A lot of discussions about feminism tend to deal with the very big picture, out of necessity -- the patriarchy is a many-armed beast, and dismantling it is a big job. But feminism can be equally powerful when it comes to making a difference through little, everyday "micro-empowerments" -- for example, feminism helped me become a better friend. I mean, feminism has helped me in a lot of ways -- more confidence, better critical thinking abilities, a sense of bravery -- but it's worth remembering how it helps us build our relationships with other people and the world, too.
Like many, I "found" feminism in college. I say "found," with quotation marks, because I had always known about it, having been raised by very liberal, very progressive parents; before I got to college, though, it was something of a nebulous concept. Once I began reading about the history of feminism, debating feminism both in theory and in practice, and understanding the ever-looming presence of the patriarchy, however, my personal evolution began to pick up speed.
I became more open-minded, more accepting, and more empathetic towards other people. I gained confidence in the value of my own voice, while coming to understand that my voice does not always need to be (and sometimes shouldn't be) the loudest in a conversation. Sure, I lost a few people in my life, but I didn't need that toxicity anyway.
I think perhaps what I am most grateful for, though, are the little ways that feminism has made me a better friend. Here are just a few.
1. I Became a Better Listener
As a white intersectional feminist, my role sometimes is to simply be a witness. To listen. To absorb. To know that not every space is inherently for me, and to make a concerted effort to understand narratives different from my own. That's just kind of like a basic, being a good human rule, to be honest.
2. I Became More Accepting of My Friends' Choices About Their Appearances
In theory, what your friend does with their appearance is none of your business. In actuality, we almost always have opinions. Gender stereotypes are heavily enforced when it comes to hair, makeup and clothing choices. Feminism taught me that existing exactly as I am, exactly as I want to, is a step in dismantling the patriarchy, and the same goes for my friends. Wear what you want. Shave what you want, or don't shave anything. Cover yourself in glitter. Only wear skirts. Never wear skirts. Whatever.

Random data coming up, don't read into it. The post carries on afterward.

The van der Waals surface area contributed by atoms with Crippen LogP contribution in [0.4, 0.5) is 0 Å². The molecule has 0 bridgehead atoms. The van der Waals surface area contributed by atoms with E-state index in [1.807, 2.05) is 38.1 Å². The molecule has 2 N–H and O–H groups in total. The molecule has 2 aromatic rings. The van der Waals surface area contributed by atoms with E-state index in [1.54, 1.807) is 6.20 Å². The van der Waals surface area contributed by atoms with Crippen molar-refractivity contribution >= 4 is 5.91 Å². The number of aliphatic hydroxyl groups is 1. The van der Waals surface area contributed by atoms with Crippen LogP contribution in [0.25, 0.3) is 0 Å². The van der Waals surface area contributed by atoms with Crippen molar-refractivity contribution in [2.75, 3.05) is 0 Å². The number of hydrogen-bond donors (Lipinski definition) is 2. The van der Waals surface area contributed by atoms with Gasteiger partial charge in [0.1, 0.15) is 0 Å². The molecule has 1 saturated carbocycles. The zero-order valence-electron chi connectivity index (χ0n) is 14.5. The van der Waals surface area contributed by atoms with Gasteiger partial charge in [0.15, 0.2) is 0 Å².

3. I Erased Slut-Shaming Talk From My Vocabulary
Sometimes the loudest slut-shaming voices are from your friends. Just a little reminder: Who your friend does or does not sleep with is none of your business, nor does it dictate their worth as a human. Embracing your sexuality, whatever it may be, can be threatening to people. Eff those people... metaphorically speaking.
4. I Became An Advocate For My Friends
If I hear someone attacking my friend with sexist or racist remarks, I'll say something. In high school, I used to be much more passive when it came to sticking up for others, but once I became more involved with feminist activism, I realized that nothing will ever change if we stay silent. Solidarity!
5. I Became Less Jealous And Competitive
Jealousy is a sneaky, vicious thing, and I don't know a single human who has been able to completely eliminate it from their wheelhouse of emotions, but a thing that the patriarchy loves to do is foster competition between women. It perpetuates the damaging stereotype of women as "catty" and "gossip-y," and it cracks the foundation of feminism. We should be standing together, not trying to tear each other down -- even if we don't always agree with each other.. Support your friends. Champion your friends! Life is long and tough. Successes, even little ones, should be celebrated.
6. I Say "I Love You" More
Loving yourself and loving and accepting others is a radical act in a world that is constantly criticizing us. You love your friends, right? Tell them. Tell them all the time. bell hooks, an incredible, contemporary feminist activist, can articulate this concept waaaaay better: "Dominator thinking and practice relies for its maintenance on the constant production of a feeling of lack, of the need to grasp. Giving love offers us a way to end this suffering -- loving ourselves, extending that love to everything beyond the self, we experience wholeness."
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